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June 11, 2002 2:00 AM
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DAILY NEWS: WGA Unveils Low-Budget Agreement, Box Office News, Newport Closes and Student Academy Aw

DAILY NEWS: WGA Unveils Low-Budget Agreement, Box Office News, Newport Closes and Student Academy Award Winners



by Eugene Hernandez and Brian Brooks/indieWIRE with an article by Karl Beck



>> WGA Unveils Low-Budget Agreement Allowing Compensation Deferral

(indieWIRE: 06.11.02) -- The east and west coast offices of the Writers
Guild of America
(the WGAE and WGAw) are targeting independent filmmakers,
with yesterday's announcement unveiling low-budget agreements that, in the
words of the release, allow "writers to defer initial payment for scripts
and the first rewrite." The agreement is designed, according to the
announcement, to "promote production of low-budget independent films
while assuring basic economic and creative protections for writers."


Under the essential terms of this new agreement, writers can defer their
payment for the purchase of the script as well as the first rewrite of the
screenplay. The agreement does not cover additional development of the work
and is only for movies budgeted under $750,000. The writer may only request
the agreement, not the producer, according to the WGA. Scripts covered by the
agreement may not be rewritten without the writer's permission and writers of
material that is adapted from another source may maintain the right to take
the first rewrite.


Among the benefits of working with the Guild are contract protections
including residuals. Additionally, the writer will maintain the right to the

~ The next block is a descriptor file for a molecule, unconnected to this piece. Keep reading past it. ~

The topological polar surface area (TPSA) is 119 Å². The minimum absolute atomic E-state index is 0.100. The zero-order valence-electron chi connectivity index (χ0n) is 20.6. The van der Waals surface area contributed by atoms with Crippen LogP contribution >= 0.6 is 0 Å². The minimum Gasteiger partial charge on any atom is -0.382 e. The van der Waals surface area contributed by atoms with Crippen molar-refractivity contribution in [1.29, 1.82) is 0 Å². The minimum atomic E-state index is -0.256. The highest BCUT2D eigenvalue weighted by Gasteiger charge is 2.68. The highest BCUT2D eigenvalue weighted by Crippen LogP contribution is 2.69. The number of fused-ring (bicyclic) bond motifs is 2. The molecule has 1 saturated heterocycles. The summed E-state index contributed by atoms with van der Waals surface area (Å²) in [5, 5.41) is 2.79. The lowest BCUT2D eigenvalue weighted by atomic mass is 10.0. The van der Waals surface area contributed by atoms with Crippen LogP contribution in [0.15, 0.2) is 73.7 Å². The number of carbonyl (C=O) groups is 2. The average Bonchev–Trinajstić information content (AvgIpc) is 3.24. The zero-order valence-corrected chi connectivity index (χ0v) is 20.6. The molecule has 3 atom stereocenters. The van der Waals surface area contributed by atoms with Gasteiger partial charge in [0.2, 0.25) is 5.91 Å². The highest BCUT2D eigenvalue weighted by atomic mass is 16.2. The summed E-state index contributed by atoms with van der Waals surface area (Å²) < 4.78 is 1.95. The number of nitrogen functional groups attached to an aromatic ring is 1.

work if the movie has not been produced within 18 months. According to the
Guild, movies produced under the agreement will be eligible for the Writers
Guild Award
.


The new pact is seen as a positive step for writers, rather than producers. It
will essentially allow Guild authors the opportunity to initiate smaller,
personal projects on terms that are on better financial terms for the producer.
With so many Guild members pursuing low-budget work, according to one producer,
this makes it easier for the WGA to handle the projects.


"This is an era when, due to the vertical integration of companies, the
opportunities for both guild members and non-members to sell their work are
severely challenged," commented Victoria Riskin, WGAw President, in a
prepared statement. "We also recognize that many writers prefer to see their
work produced independently without the constraints of the studio development
process -- this agreement affords writers the opportunity to see their work
produced in the low-budget, independent arena while assuring the protections
of the Guilds' contract."


Under the existing basic agreement of the Guild, minimum compensation of
$33,729 is required for a script, when the film's budget is $5 million or
less. Both the DGA and SAG have existing low-budget agreements. Previous requests for the deferral of compensation were handled by the WGA on a
case-by-case basis. [Eugene Hernandez]


[For more information, visit: http://wga.org.]



>> Fast Start for "Atanarjuat" in New York City Debut

(indieWIRE: 06.11.02) -- Lot 47 Films' "The Fast Runner" (Atanarjuat) got
off to a quick start at the weekend box office. The Cannes 2001 Camera
d'Or
winner earned a total of $36,342 on only two screens in New York City.
The three-hour foreign language picture opened at the Lincoln Plaza and the
new Landmark Sunshine Theater downtown, where it topped specialty releases this weekend and sold out a number of screenings. "The Fast Runner" will expand to
six screens this weeked when it opens in four venues in Los Angeles, typically
a tough town for foreign films.


IFC Films' expanded "My Big Fat Greek Wedding" to 443 screens over the weekend, from 236. The movie earned more than $1.6 million at the box office, for a per
screen of $3,811 and a cumulative total of $11,002,602. The company's release
of "Y Tu Mama Tambien" continued to slow down, earning $269,611 over the
weekend for a total of $12,031,045 so far.


Magnolia's "Late Marriage" earned $80,102 on 20 screens this weekend. The film had a per screen average of $4,000 on screens in New York, Los Angeles, Boston,
Chicago and Seattle. This weekend, "Late Marriage" expands to Dallas, Denver,